The extraordinarily tight relationship between the size of the economy and the amount of energy used led many researchers to think that the two were essentially equivalent—that if you could measure the amount of energy a society used, you’d have an excellent idea of how large, prosperous, and advanced it was. This line of study was kicked off with a series of articles in Scientific American in 1971, including geologist Earl Cook’s “Flow of Energy in an Industrial Society.” 

Jevons concluded, “Indefinite growth in energy consumption, as in human population, is simply not possible … Making the changes will call for hard political decisions… democratic societies are not noted for their ability to take the long view in making decisions.”

Around Earth Day, it seemed as if we might not survive the twentieth. To give an idea of the prevailing mood, beliefs, and predictions of the mainstream environmental movement around Earth Day, here are a set of quotes from 1970 that I find representative. They read to me like dispatches from a society in a panic attack. Senator Gaylord Nelson wrote in Look magazine, “Dr. S. Dillon Ripley, secretary of the Smithsonian Institution, believes that in 25 years, somewhere between 75 and 80 percent of all the species of living animals will be extinct.” Pete Gunter, a North Texas State University professor, wrote, “Demographers agree almost unanimously on the following grim timetable: by 1975 widespread famines will begin in India; these will spread by 1990 to include all of India, Pakistan, China and the Near East, Africa. By the year 2000, or conceivably sooner, South and Central America will exist under famine conditions.… By the year 2000, thirty years from now, the entire world, with the exception of Western Europe, North America, and Australia, will be in famine.”  

Their first evidence-based claim was that many of the bad things confidently predicted by the environmental movement—chronic food shortages and famines; irreversible ecosystem collapses; mass species die-offs; crippling shortages of natural resources; and so on—kept on not happening. Instead, some of the things that were supposed to get much worse kept getting better.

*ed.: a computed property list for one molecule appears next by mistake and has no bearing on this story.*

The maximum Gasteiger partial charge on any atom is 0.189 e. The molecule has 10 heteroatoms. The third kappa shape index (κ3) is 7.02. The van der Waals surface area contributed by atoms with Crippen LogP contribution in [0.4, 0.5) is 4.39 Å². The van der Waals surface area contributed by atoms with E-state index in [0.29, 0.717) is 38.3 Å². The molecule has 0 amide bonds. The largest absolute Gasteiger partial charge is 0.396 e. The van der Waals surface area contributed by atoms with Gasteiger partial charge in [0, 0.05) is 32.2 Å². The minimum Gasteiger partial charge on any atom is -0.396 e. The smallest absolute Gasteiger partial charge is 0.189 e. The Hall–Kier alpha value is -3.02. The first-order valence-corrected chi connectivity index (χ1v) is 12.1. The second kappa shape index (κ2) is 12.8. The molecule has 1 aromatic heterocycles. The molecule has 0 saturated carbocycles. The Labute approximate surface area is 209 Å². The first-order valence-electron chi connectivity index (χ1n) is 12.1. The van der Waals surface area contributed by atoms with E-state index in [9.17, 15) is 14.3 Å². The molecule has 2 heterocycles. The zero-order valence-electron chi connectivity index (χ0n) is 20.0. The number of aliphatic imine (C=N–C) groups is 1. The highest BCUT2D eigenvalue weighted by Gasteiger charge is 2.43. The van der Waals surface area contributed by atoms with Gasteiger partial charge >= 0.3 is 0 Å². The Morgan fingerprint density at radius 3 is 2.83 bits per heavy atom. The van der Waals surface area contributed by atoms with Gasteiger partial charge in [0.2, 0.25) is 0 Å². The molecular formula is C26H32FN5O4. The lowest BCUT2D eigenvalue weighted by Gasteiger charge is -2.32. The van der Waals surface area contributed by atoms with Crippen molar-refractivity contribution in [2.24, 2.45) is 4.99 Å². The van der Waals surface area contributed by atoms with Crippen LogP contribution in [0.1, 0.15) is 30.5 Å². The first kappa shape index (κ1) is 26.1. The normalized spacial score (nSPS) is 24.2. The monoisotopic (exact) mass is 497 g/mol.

This had not always been his view. In the late 1960s Julian Simon had, like Ehrlich, written about the dangers of unchecked population growth. But the continued improvement in human standards of living and lack of environmental catastrophes caused him to change his mind. Simon eventually became a strong optimist because he came to have faith. Not in divine providence, but in human ingenuity. Population and economic growth bring with them challenges, but Simon argued that people are actually quite good at meeting challenges. We learn about the world via science, invent new tools and technologies, create institutions such as democracy and the rule of law, and do many other things that let us solve problems and create a better future.

Simon offered the following terms: Paul Ehrlich could pick any resources he liked. He could also pick the time frame for the bet, as long as it was at least a year. If at the end of the chosen time frame the real price of the resources had risen, then Simon would pay Ehrlich the amount of the rise. If prices had fallen, Ehrlich would pay Simon. Ehrlich accepted. He picked a decade for the duration of the bet and chose five resources: copper, chromium, nickel, tin, and tungsten. He virtually “bought” $200 of each on September 29, 1980, and waited for their prices to rise in the following years. They didn’t. The real price of all five metals had fallen by late September of 1990. Chromium declined by only a bit, from $3.90 per pound to $3.70, but the others became much cheaper. The price of tin, for example, collapsed from $8.72 per pound to $3.88. The overall value of Ehrlich’s $1,000 resource portfolio declined by more than half. In October of 1990 he mailed Simon a check for $576.06.


Chapter 5: The Dematerialization Surprise

This was unexpected, to put it mildly. As Ausubel wrote, “The reversal in use of some of the materials so surprised me that Iddo Wernick, Paul Waggoner, and I undertook a detailed study of the use of 100 commodities in the United States from 1900 to 2010.… Of the 100 commodities, we found that 36 have peaked in absolute use… Another 53 commodities have peaked relative to the size of the economy, though not yet absolutely. Most of them now seem poised to fall.”

“Evidence presented in this paper supports a hypothesis that the United Kingdom began to reduce its consumption of physical resources in the early years of the last decade, well before the economic slowdown that started in 2008.”

Goodall was eloquent about the significance of the dematerialization of the United States or United Kingdom: “If correct, this finding is important. It suggests that economic growth in a mature economy does not necessarily increase the pressure on the world’s reserves of natural resources and on its physical environment. An advanced country may be able to decouple economic growth and increasing volumes of material goods consumed. A sustainable economy does not necessarily have to be a no-growth economy.